Late in the day, Franklin launched his assault upon Crampton’s Gap and, after a few hours of heavy fighting, he took possession of the Crampton’s Gap. Franklin’s Sixth Corps had smashed through Crampton’s Gap, but upon seeing a portion of McLaws’ and Anderson’s divisions deployed in Pleasant Valley, decided not to press on, fearing the surrender of Harper’s Ferry was imminent. Franklin was ordered to follow the Confederate force as rapidly as possible but night time quickly fell upon the battlefield and that plan was abandoned. Franklin was satisfied with his achievements and seeing a large force in Pleasant Valley, did not follow the retreating army. During the night, the cavalry escaped from Harper’s Ferry and made their way through enemy held territory, which meant that the garrison at Harper’s Ferry still in Union hands.

On the night of the Battle of South Mountain orders were given to the Union corps commanders “to press forward their pickets at early dawn”. General Franklin was ordered to move into Pleasant Valley and “occupy Rohrersville by a detachment, and endeavor to relieve Harper’s Ferry.” At the same time, Generals Burnside and Porter, upon reaching the road from Boonsboro to Rohrersville, were instructed “to reinforce Franklin or to move on Sharpsburg, according to circumstances.”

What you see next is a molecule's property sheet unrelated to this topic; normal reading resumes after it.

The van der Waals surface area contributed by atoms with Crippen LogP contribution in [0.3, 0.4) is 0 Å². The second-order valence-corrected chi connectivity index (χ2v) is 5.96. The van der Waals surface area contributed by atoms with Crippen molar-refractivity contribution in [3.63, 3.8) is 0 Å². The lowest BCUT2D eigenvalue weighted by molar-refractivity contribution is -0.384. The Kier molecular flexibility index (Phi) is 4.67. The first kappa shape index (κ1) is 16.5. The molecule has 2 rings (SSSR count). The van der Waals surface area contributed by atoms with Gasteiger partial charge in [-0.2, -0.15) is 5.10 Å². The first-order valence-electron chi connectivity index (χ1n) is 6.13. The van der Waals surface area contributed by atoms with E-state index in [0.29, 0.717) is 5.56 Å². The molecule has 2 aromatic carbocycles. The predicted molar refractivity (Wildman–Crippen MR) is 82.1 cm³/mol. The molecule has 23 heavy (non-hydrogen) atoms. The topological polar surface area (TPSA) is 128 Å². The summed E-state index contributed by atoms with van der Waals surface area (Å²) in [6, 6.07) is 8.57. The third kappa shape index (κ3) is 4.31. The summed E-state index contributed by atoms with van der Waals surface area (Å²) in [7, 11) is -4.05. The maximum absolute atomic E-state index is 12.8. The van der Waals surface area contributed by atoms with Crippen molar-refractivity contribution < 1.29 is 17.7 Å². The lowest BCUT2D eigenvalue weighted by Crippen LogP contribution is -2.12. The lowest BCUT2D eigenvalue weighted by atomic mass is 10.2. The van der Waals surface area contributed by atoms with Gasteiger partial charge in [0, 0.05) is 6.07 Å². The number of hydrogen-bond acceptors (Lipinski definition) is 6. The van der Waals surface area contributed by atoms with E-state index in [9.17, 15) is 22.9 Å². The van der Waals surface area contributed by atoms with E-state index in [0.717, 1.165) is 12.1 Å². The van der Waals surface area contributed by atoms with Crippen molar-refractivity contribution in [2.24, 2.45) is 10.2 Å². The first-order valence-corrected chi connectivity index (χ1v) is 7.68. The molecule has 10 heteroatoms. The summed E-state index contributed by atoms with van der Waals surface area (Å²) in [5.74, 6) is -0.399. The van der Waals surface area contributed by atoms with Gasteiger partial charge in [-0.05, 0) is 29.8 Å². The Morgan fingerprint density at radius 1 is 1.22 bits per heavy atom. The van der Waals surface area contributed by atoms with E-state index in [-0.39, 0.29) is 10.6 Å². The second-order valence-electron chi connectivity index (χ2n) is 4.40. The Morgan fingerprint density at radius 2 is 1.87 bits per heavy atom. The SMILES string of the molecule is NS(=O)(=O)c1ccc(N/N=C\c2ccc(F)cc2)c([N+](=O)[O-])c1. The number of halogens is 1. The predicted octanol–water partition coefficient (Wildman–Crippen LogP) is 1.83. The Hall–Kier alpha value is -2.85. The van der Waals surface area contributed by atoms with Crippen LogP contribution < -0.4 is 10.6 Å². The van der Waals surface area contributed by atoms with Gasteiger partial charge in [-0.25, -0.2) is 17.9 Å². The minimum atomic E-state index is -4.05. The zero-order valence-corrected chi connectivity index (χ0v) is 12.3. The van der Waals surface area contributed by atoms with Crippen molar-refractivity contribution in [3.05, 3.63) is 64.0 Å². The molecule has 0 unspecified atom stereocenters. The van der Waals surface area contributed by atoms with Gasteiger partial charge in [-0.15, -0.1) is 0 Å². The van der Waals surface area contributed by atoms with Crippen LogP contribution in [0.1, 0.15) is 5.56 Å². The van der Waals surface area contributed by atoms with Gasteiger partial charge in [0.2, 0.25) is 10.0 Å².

The next day, Smith’s Division of Franklin’s Corps moved down the valley toward Weverton. Arriving at Garrett’s Mill, and taking the road that led to Sandy Hook, Smith halted his division upon seeing numbers superior to his own and being so far from reinforcements, pulled back. However, the firing at Harper’s Ferry ceased, indicating that a surrender had taken place. Franklin was too late and McLaws’ and Anderson’s thinly stretched divisions were spared. The Battle for Pleasant Valley near Weverton or Sandy Hook was not to be.

The Battle of South Mountain had stalled McClellan’s army. The fighting that took place at Turner’s, Frostown and Fox’s Gaps brought Lee the time he needed in order to carry on with the Maryland Campaign and get his army concentrated Sharpsburg. The Battle of Crampton’s Gap although is part of the Battle of South Mountain is in deed a separate action that could have been disastrous for the Confederate army during the Siege of Harper’s Ferry. If Franklin could have followed up on his victory at Crampton’s Gap, he could have cut McLaws and Anderson off striking a major blow and winning a decisive victory. As a result of the battles at South Mountain and the surrender of Harper’s Ferry, General Lee ordered the concentration of his Confederate army at Sharpsburg. McClellan and Lee would meet on farmland surrounding Sharpsburg, where the Battle of Antietam would begin.